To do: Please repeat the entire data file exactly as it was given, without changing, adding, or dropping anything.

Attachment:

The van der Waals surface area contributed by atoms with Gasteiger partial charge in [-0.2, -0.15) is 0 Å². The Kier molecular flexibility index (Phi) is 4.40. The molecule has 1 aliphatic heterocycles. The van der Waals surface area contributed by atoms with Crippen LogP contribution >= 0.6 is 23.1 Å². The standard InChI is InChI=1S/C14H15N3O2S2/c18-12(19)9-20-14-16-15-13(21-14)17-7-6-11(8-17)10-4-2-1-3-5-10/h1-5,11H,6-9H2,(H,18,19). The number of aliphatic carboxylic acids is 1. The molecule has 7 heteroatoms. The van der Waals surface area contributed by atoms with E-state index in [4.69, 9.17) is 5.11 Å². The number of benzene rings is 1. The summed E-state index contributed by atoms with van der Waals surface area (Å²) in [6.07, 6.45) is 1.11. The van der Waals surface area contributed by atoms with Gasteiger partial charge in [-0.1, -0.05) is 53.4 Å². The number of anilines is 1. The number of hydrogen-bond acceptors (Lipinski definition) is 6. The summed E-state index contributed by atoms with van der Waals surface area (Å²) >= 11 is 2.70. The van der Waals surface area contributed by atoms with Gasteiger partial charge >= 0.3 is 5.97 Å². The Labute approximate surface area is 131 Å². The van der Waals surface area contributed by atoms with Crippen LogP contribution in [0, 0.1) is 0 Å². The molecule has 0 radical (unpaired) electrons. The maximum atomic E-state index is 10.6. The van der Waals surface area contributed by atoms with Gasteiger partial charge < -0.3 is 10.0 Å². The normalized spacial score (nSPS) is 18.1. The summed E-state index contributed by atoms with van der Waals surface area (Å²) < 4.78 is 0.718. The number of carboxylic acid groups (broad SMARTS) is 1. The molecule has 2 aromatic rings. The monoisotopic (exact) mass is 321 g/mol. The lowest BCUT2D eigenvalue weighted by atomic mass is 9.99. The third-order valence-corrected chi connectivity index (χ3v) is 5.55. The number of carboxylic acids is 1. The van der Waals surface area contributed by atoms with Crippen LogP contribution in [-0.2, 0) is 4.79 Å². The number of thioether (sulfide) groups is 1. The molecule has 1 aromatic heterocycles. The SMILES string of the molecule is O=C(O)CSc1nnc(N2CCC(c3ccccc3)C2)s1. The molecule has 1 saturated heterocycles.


The van der Waals surface area contributed by atoms with Gasteiger partial charge in [-0.2, -0.15) is 0 Å². The Kier molecular flexibility index (Phi) is 4.40. The molecule has 1 aliphatic heterocycles. The van der Waals surface area contributed by atoms with Crippen LogP contribution >= 0.6 is 23.1 Å². The standard InChI is InChI=1S/C14H15N3O2S2/c18-12(19)9-20-14-16-15-13(21-14)17-7-6-11(8-17)10-4-2-1-3-5-10/h1-5,11H,6-9H2,(H,18,19). The number of aliphatic carboxylic acids is 1. The molecule has 7 heteroatoms. The van der Waals surface area contributed by atoms with E-state index in [4.69, 9.17) is 5.11 Å². The number of benzene rings is 1. The summed E-state index contributed by atoms with van der Waals surface area (Å²) in [6.07, 6.45) is 1.11. The van der Waals surface area contributed by atoms with Gasteiger partial charge in [-0.1, -0.05) is 53.4 Å². The number of anilines is 1. The number of hydrogen-bond acceptors (Lipinski definition) is 6. The summed E-state index contributed by atoms with van der Waals surface area (Å²) >= 11 is 2.70. The van der Waals surface area contributed by atoms with Gasteiger partial charge >= 0.3 is 5.97 Å². The Labute approximate surface area is 131 Å². The van der Waals surface area contributed by atoms with Crippen LogP contribution in [0, 0.1) is 0 Å². The molecule has 0 radical (unpaired) electrons. The maximum atomic E-state index is 10.6. The van der Waals surface area contributed by atoms with Gasteiger partial charge < -0.3 is 10.0 Å². The normalized spacial score (nSPS) is 18.1. The summed E-state index contributed by atoms with van der Waals surface area (Å²) < 4.78 is 0.718. The number of carboxylic acid groups (broad SMARTS) is 1. The molecule has 2 aromatic rings. The monoisotopic (exact) mass is 321 g/mol. The lowest BCUT2D eigenvalue weighted by atomic mass is 9.99. The third-order valence-corrected chi connectivity index (χ3v) is 5.55. The number of carboxylic acids is 1. The van der Waals surface area contributed by atoms with Crippen LogP contribution in [-0.2, 0) is 4.79 Å². The number of thioether (sulfide) groups is 1. The molecule has 1 aromatic heterocycles. The SMILES string of the molecule is O=C(O)CSc1nnc(N2CCC(c3ccccc3)C2)s1. The molecule has 1 saturated heterocycles.